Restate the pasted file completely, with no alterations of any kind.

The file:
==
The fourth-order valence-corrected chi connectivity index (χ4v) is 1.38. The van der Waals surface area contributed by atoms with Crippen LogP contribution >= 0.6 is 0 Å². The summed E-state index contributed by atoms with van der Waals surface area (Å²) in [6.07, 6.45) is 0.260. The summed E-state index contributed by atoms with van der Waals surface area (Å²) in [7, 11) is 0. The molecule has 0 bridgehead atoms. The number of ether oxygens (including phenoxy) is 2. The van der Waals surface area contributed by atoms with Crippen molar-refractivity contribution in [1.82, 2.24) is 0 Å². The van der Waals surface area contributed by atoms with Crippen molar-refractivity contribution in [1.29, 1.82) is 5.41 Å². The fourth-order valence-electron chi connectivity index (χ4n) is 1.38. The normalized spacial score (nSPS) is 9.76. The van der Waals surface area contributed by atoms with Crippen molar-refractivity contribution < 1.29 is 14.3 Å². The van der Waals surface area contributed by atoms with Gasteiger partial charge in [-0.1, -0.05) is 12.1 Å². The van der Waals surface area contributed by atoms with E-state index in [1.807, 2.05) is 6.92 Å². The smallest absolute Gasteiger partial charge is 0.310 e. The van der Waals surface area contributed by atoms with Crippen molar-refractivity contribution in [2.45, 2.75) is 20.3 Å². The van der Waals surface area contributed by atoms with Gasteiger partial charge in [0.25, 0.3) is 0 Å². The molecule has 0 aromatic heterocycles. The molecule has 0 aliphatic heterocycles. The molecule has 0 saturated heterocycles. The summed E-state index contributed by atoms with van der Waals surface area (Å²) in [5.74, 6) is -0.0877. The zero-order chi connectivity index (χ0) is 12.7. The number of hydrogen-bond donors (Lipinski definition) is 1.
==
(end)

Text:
The fourth-order valence-corrected chi connectivity index (χ4v) is 1.38. The van der Waals surface area contributed by atoms with Crippen LogP contribution >= 0.6 is 0 Å². The summed E-state index contributed by atoms with van der Waals surface area (Å²) in [6.07, 6.45) is 0.260. The summed E-state index contributed by atoms with van der Waals surface area (Å²) in [7, 11) is 0. The molecule has 0 bridgehead atoms. The number of ether oxygens (including phenoxy) is 2. The van der Waals surface area contributed by atoms with Crippen molar-refractivity contribution in [1.82, 2.24) is 0 Å². The van der Waals surface area contributed by atoms with Crippen molar-refractivity contribution in [1.29, 1.82) is 5.41 Å². The fourth-order valence-electron chi connectivity index (χ4n) is 1.38. The normalized spacial score (nSPS) is 9.76. The van der Waals surface area contributed by atoms with Crippen molar-refractivity contribution < 1.29 is 14.3 Å². The van der Waals surface area contributed by atoms with Gasteiger partial charge in [-0.1, -0.05) is 12.1 Å². The van der Waals surface area contributed by atoms with E-state index in [1.807, 2.05) is 6.92 Å². The smallest absolute Gasteiger partial charge is 0.310 e. The van der Waals surface area contributed by atoms with Crippen molar-refractivity contribution in [2.45, 2.75) is 20.3 Å². The van der Waals surface area contributed by atoms with Gasteiger partial charge in [0.25, 0.3) is 0 Å². The molecule has 0 aromatic heterocycles. The molecule has 0 aliphatic heterocycles. The molecule has 0 saturated heterocycles. The summed E-state index contributed by atoms with van der Waals surface area (Å²) in [5.74, 6) is -0.0877. The zero-order chi connectivity index (χ0) is 12.7. The number of hydrogen-bond donors (Lipinski definition) is 1.